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Village ensures sustainability for its people

An ambiguous village in the foothills of Melghat region of Amravati district in Maharashtra, Payvihir has set an example for the rest of the country by consistently showing the communities and NGOs how to work together for conserving the environment and ensuring sustainable livelihood for its people.

In the year 2014, Payvihir won the Biodiversity Award from the United Nation's Development Programme (UNDP) for turning an unusable land of 182 hectare under community forest right (CFR), into a forest. Again in 2015, the village was honored with the Maharashtra Wildlife Service Award presented by Sanctuary Asia in recognition of its invaluable contribution to environmental conservation in the state. Recently the village has also come up with an incredible idea of selling organic sitafals (Custard Apple) in the city of Mumbai under their brand name of "Naturals Melghat."

Encouraged by NGO Khoj, the gram panchayat of Payvihir decided to devote its energies to regenerate and revive the forest biodiversity of the area. Villagers undertook soil and water conservation works, plantations, and protection from forest fires and grazing. They also ensured a mix of natural regeneration and afforestation. Problems like unemployment and migration were tackled by providing village development jobs to the locals under Mahatma Gandhi National Rural Employment Guarantee Act (MNREGA). All the works were carried out as per the micro plan prepared by Khoj. By 2015, a flourishing forest stood in place of the 182 hectares of degraded land that the village was handed as part of their Community Forest Rights. This attracted herbivores like deer, wild boars, and sambars to the area. Bird nests, which were never seen earlier, also came up in the forests. Today, there are also carnivores like jackals and hyenas in the habitat, which is protected day and night by the villagers.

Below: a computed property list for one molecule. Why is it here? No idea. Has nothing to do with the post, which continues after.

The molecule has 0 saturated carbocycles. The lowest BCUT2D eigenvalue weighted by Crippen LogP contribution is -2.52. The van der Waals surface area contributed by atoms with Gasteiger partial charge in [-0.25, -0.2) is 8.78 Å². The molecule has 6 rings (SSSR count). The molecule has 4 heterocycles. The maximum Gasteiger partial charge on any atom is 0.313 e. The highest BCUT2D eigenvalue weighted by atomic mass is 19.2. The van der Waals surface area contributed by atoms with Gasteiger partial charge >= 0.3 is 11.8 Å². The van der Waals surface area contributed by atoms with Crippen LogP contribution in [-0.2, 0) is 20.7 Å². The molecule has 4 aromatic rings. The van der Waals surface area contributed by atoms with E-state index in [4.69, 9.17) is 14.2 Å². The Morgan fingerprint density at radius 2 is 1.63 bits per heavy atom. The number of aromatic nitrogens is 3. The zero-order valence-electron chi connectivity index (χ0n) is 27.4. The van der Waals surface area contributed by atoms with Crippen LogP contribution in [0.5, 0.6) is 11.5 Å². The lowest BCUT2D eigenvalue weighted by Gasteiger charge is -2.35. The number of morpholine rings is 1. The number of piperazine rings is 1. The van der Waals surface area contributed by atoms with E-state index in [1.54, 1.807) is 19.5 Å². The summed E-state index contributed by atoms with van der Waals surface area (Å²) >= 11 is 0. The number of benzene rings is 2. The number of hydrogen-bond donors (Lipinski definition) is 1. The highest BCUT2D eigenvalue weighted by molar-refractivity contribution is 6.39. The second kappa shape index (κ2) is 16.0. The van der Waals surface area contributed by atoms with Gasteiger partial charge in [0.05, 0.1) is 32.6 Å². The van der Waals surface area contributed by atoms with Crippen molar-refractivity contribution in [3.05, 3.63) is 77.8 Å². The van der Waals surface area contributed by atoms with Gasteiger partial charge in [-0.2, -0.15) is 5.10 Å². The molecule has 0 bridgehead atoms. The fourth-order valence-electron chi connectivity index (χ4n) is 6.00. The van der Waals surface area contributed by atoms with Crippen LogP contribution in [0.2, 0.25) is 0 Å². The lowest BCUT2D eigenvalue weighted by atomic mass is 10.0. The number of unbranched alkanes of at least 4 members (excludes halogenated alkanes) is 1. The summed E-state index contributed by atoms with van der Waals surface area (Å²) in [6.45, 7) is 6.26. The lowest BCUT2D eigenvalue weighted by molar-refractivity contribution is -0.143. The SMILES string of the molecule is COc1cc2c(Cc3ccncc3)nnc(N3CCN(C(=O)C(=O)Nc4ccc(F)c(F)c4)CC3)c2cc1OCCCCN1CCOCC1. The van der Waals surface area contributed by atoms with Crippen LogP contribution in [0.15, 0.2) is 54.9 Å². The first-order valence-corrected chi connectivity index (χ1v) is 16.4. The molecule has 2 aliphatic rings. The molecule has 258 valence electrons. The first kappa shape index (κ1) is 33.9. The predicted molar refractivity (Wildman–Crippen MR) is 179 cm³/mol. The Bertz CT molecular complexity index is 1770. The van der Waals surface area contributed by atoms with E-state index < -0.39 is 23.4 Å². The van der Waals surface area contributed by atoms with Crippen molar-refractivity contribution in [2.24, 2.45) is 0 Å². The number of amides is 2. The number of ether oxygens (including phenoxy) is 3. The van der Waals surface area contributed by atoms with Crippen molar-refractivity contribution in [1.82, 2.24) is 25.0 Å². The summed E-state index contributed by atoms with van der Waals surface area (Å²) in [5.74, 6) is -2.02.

Afforestation and regeneration of lost flora and fauna also led to better livelihoods, and improved governance of the village. All of this was taken into consideration by the UNDP when they decided to bestow their Biodiversity Award on Payvihir. The award carried a cash prize of Rs 1 lakh and a citation. Along with this money, the village used funds from the tribal welfare department to set up a biogas plant that supplies biogas for three hours a day. The villagers sell cow dung to the plant at the rate of 75 paise per kg and also buy gas from the plant by paying Rs 200 per month.

Next, Payvihir installed a solar drip irrigation system on forest land, becoming the first village to do so. Soon after, the villagers planted medicinal plants on 4 hectares of the land. To increase tree diversity, the villagers have started organic plantations of bamboo, sitaphal, hirda, behada, mahua, mango, neem, custard apple, amla, jamun, teak and Arjuna trees.

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